“It’s just a push creating distance. He didn’t push and then advance on them,” he said.
Christian’s defense attorney, Smith, brought up some of Christian’s comments during the altercation, such as Christian saying, “Do something, bitch,” to Namkai-Meche and Fletcher.
“Would you characterize it as a warning or a threat?” Smith asked Yerger.
“It’s just talk,” Yerger responded.
Yerger also said, about Christian’s claim he was acting in self defense with a knife, that if there is a disparity — as in two people confronting one person — “you have a greater latitude you can do to defend yourself.”
He continued: “You have different options that you wouldn’t have if that disparity didn’t exist.”
Yerger also testified that the fact that Namkai-Meche’s hands were full, holding containers of food, was not relevant.
Howes, with the prosecution, intensely questioned Yerger during his cross-examination.
“When you use the analogy ‘gasoline on the fire,’ Mr. Christian is the fire in that analogy, right?”
Yerger said, “No” and that that’s not what he meant with the analogy.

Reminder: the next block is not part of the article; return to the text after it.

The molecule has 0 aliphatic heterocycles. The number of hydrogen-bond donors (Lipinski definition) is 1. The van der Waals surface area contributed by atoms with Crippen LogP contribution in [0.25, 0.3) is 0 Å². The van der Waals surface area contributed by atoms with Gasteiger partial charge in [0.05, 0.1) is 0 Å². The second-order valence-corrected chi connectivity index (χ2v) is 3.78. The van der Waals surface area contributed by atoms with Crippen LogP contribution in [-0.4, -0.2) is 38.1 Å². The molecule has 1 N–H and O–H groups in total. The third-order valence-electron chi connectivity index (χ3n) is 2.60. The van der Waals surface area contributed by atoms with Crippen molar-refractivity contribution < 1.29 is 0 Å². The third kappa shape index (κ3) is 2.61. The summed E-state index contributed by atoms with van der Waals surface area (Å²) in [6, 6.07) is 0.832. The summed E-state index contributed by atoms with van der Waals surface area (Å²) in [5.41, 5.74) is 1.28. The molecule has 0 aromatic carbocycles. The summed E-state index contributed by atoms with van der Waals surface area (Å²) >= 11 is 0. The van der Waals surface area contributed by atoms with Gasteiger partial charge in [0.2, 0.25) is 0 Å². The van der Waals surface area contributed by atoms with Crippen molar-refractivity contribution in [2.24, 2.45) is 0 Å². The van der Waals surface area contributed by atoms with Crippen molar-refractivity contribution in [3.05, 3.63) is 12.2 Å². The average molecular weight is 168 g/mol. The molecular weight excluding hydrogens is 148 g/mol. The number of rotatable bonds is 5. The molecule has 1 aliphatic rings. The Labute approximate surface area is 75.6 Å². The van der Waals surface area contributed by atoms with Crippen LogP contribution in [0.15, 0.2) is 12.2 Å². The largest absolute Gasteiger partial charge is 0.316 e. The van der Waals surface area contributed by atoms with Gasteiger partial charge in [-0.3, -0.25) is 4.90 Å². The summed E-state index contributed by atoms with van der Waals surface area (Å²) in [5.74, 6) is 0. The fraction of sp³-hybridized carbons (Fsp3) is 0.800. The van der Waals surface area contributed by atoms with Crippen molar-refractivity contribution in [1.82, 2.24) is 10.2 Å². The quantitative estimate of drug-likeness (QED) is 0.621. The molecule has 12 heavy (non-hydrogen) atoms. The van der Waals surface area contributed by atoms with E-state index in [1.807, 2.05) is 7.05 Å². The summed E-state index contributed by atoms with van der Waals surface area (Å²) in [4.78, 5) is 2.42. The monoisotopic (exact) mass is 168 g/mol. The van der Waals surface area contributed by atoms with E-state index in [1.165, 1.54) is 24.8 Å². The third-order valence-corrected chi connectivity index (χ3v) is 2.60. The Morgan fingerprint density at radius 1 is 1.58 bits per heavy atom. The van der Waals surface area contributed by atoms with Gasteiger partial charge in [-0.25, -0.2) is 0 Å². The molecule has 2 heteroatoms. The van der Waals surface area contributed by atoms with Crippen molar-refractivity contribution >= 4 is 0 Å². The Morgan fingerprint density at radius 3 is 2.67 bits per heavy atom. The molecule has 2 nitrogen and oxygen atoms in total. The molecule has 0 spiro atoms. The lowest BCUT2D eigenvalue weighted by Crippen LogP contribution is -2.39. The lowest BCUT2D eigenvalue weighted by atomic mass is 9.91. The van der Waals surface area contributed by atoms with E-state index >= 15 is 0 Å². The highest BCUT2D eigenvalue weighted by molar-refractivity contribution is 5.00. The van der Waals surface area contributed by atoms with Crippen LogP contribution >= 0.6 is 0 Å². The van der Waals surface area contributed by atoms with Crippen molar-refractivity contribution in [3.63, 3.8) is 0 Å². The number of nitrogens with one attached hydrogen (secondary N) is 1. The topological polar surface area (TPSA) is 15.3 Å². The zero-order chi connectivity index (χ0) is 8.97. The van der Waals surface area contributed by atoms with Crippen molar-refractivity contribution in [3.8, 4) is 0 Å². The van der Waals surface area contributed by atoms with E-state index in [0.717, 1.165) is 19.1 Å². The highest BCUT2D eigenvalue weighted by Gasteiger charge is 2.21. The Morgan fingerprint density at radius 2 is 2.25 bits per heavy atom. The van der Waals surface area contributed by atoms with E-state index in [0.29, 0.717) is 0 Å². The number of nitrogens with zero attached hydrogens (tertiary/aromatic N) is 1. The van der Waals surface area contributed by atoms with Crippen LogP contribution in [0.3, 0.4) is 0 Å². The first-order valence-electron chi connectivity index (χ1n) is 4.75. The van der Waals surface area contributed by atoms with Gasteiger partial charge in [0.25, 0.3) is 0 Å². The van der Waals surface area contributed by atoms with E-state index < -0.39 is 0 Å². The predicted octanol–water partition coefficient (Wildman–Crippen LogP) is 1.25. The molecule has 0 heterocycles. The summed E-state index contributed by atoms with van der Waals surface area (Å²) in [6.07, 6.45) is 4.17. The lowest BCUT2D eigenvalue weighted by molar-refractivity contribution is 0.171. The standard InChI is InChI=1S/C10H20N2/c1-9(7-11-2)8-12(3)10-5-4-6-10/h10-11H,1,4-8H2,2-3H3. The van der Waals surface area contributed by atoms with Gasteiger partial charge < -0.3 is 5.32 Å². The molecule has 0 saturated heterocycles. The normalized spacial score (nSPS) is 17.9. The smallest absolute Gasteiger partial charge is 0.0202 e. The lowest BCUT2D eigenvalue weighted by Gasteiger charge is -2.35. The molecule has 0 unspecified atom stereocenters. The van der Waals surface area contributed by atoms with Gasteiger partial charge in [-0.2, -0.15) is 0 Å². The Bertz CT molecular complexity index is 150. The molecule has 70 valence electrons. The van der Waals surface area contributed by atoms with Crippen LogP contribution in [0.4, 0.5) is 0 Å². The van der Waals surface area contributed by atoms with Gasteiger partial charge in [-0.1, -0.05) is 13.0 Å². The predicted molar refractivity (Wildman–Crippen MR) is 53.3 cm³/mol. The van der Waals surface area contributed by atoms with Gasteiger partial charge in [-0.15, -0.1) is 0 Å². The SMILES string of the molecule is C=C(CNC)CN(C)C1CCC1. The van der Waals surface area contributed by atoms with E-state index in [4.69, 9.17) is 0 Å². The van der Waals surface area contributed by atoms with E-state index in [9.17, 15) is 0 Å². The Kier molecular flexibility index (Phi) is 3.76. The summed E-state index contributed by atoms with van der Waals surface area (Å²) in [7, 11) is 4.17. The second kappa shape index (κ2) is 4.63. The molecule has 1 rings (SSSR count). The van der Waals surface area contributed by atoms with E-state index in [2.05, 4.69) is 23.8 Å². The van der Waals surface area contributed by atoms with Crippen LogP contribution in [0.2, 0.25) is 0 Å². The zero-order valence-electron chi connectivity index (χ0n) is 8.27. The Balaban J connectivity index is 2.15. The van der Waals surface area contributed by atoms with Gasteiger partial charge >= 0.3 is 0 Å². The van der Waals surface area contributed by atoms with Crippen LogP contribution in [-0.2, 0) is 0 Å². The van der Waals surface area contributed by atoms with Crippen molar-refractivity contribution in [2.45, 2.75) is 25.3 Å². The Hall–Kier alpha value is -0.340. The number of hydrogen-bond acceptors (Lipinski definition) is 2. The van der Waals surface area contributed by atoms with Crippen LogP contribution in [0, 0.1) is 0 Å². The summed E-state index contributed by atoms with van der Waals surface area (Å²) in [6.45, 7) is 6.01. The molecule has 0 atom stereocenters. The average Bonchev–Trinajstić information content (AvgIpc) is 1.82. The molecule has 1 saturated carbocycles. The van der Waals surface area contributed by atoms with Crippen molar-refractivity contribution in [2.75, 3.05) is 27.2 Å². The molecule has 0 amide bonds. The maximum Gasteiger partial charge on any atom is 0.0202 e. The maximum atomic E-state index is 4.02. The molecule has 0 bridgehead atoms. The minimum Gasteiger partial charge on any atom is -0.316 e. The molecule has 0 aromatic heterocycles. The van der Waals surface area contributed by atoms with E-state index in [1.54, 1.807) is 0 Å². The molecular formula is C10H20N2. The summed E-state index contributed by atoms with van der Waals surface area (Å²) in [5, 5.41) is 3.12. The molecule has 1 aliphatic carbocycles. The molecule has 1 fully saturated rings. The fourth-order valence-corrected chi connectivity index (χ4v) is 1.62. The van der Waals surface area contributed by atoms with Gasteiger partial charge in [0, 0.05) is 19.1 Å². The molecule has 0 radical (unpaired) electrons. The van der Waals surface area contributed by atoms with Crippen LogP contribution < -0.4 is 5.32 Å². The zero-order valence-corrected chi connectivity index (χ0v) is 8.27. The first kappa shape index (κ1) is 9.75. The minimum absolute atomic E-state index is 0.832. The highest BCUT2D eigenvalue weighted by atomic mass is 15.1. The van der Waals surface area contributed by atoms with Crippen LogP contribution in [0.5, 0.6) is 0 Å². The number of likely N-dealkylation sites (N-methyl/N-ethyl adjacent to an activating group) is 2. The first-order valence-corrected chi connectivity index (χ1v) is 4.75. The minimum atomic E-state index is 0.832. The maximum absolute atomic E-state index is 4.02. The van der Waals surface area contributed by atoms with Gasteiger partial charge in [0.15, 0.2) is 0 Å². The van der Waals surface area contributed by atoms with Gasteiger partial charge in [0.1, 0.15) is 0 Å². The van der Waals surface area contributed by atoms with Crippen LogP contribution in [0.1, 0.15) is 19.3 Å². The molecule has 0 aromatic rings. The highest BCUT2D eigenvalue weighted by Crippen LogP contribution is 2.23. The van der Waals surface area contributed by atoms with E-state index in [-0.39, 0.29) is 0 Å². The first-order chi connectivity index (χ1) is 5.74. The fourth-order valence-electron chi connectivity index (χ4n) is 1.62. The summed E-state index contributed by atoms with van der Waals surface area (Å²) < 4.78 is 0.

“What I was referring to was when you approach someone who’s already agitated … you create the fire.”
Howes also asked Yerger if he had seen a slowed-down compilation of video from the train, that the jury and court was shown last week. Yerger said he had not seen it, and was not aware of that video.
Howes asked if Yerger thought that the defense might not show him the video unless it would help their case. Yerger skirted around the question momentarily, saying things like: “I assume if they thought it would help me in my assessment, they would’ve showed me.”
Eventually Howes prompted Yerger to directly answer the question.
“I think that’s a given,” Yerger said of not being shown the video potentially in an attempt to help the defense’s case. “But I’m not going to assume that.”
Howes also asked Yerger if he knew about specific laws in Oregon pertaining to self-defense or provocation.
“I don’t know those by heart, sir,” Yerger said.
Christian audibly responded to some of Yerger’s testimony. Judge Albrecht reminded Christian, “The next time you do an outburst, we’re going to be escorting you out.”
What Happens Next
The defense will continue presenting its case and calling witnesses Monday. It expects its case to last through Thursday. After that, the prosecution could begin a rebuttal case, followed by closing arguments from both sides.